Spencer (above) and Dan prog out. Pics by Rebecca Smeyne
Thursday, July 31
The notion that Wolf Parade, a defiantly prog-ish concern powered by carnival keyboards and strained, intermittently melodic yelping, could fill a 3,000-capacity shed with crowd-surfing, fist-pumping minions is bewildering to some people—particularly to the five guys in Wolf Parade themselves. Spencer Krug (the carnival keyboard guy) just stared in profound bewilderment as one surfer had a spastic, joyous freakout during the slow, knotty, meditative “Fine Young Cannibals”; after the slightly louder, faster, thrashier coda inspired some tentative moshpit action, he quietly admonished us, Ian MacKaye-style. “Be nice to each other,” he said. “That song wasn’t even that fast.”
He’s a charmer. Earlier in the evening, as Spencer absent-mindedly tapped on his keys between songs—beep BOOP beep—huge cheers went up in the front row from those superfans who thought they recognized the tune. They did not. “I don’t know what you thought that was,” Spencer noted drolly.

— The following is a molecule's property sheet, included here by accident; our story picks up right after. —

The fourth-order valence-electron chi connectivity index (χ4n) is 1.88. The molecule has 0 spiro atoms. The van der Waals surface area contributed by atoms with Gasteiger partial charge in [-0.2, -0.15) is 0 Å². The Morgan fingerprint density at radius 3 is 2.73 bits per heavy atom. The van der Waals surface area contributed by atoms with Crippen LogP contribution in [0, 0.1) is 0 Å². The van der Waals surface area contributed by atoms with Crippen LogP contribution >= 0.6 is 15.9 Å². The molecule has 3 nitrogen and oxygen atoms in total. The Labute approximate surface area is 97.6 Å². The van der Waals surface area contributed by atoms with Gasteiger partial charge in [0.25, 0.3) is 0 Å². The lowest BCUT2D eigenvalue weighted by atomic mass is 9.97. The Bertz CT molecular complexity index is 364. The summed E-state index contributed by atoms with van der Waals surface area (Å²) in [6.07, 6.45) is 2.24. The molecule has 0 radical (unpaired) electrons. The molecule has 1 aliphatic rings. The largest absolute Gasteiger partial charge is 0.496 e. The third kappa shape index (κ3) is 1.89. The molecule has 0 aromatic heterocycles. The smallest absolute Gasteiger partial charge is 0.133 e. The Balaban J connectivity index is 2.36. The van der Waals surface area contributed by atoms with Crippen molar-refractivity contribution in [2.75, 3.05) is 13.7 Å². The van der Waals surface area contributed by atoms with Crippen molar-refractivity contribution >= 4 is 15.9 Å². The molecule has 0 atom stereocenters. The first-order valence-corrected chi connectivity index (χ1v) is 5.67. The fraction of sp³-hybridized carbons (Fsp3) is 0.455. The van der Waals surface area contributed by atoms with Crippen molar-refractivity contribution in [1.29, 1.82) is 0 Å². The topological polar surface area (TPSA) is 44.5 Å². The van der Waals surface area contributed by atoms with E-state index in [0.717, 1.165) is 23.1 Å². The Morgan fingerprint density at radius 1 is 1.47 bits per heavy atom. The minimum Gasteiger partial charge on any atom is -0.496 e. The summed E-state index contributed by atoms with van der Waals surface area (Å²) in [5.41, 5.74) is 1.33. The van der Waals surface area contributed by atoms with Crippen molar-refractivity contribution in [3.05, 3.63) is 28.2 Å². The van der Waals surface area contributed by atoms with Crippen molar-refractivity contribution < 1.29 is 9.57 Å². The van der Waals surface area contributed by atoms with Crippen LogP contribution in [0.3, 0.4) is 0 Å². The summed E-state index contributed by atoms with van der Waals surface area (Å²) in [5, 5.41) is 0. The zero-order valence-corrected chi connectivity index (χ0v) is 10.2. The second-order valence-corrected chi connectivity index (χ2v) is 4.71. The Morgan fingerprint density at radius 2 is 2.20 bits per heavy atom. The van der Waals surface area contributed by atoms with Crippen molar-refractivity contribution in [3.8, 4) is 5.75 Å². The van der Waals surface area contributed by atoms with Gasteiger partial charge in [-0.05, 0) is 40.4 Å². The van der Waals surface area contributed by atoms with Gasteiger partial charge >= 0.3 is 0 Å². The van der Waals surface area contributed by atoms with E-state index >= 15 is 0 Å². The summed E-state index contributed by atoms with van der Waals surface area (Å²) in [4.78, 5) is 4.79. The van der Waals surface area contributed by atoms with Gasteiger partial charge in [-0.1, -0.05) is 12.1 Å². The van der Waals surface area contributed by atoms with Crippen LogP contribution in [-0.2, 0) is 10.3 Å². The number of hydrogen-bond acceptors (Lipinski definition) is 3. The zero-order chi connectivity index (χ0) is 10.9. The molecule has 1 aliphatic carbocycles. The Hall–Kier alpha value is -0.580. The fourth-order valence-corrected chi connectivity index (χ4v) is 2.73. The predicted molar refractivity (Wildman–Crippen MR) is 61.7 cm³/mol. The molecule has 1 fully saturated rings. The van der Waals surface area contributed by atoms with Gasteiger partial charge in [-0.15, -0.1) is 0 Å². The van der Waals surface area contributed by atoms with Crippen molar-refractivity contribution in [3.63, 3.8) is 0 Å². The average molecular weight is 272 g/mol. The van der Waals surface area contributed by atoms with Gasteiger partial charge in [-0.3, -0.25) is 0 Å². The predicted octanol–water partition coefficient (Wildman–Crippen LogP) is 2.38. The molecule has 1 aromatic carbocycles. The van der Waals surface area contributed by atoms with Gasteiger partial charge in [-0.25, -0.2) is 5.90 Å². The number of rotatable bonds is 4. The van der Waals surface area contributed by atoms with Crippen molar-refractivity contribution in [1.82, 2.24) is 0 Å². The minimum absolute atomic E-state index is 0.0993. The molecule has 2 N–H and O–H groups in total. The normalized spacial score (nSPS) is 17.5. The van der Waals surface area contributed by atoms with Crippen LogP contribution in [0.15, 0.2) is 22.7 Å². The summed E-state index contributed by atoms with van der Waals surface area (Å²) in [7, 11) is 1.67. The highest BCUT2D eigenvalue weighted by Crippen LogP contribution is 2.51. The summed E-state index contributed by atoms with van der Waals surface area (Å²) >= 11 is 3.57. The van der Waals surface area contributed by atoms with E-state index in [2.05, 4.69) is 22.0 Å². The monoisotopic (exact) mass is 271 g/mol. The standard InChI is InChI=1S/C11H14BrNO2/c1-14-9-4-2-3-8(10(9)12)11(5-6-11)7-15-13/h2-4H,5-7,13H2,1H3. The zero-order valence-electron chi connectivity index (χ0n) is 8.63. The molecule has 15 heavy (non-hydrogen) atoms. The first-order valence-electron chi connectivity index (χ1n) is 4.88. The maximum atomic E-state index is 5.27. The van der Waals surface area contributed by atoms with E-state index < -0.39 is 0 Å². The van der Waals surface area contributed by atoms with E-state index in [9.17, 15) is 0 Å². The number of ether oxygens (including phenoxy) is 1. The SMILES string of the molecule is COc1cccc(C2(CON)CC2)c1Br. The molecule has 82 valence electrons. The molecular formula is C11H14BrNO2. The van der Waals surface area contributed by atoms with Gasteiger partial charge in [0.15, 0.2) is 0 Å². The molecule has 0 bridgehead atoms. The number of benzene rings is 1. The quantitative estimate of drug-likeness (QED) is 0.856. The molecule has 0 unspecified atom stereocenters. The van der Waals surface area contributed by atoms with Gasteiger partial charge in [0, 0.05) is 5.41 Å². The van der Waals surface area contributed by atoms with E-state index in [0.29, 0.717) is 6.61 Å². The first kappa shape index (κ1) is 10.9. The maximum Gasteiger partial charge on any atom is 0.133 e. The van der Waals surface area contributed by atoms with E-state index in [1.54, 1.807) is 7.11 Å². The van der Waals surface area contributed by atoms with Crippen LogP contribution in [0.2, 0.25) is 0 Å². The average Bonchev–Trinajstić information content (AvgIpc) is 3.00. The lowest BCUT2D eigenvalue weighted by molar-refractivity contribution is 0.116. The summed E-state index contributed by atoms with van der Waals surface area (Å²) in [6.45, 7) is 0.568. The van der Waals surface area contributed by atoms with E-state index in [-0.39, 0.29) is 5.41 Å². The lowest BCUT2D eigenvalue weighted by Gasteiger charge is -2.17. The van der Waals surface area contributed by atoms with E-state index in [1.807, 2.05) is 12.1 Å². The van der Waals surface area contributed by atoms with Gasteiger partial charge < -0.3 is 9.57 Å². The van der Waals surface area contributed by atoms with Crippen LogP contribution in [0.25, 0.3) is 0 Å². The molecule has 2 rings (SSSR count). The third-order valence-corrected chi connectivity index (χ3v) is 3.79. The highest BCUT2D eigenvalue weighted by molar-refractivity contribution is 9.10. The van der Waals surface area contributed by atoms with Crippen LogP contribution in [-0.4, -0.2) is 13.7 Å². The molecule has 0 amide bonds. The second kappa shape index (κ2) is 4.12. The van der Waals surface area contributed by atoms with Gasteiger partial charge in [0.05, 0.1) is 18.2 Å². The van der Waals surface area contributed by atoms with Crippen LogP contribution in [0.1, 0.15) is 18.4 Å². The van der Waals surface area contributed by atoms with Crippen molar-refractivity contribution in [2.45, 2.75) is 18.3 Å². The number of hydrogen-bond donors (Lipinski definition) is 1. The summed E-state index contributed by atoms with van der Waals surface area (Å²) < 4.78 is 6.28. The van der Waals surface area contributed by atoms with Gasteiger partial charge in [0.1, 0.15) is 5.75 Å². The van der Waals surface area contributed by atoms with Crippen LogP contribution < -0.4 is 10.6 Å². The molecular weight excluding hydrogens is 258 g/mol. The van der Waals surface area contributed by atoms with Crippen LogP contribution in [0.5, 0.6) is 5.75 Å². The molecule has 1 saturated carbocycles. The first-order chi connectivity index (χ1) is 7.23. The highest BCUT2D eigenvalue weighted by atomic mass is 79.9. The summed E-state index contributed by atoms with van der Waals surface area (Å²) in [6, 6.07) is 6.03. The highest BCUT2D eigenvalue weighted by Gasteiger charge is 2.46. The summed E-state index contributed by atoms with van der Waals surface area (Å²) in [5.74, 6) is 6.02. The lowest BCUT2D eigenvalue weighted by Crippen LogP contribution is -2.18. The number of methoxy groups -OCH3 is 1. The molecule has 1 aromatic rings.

So, arena-rock charisma is not their thing. But I dig these dudes a great deal nonetheless, as do evidently myriad others, clapping gaily through both Krug’s house-of-horrors organ grinders (“California Dreamer” is the jam) and co-frontman Dan Boeckner’s more conventionally raucous guitar-hero tunes—he can sound a bit Cobainesque, actually, at full boil. (“This Heart’s on Fire” is also the jam.) Their proclivities combine on the epic 12-minute multi-suite freakout “Kissing the Beehive,” which many Terminal 5 denizens warmly received as though it were “Where the Streets Have No Name” or something. This was confusing, and also heartening. Not that the boys themselves betrayed too much enthusiasm. “You guys are real sweethearts,” Spencer allowed. “We’re almost done here.”
Wolf Parade plays Terminal 5 again tonight, Friday August 1.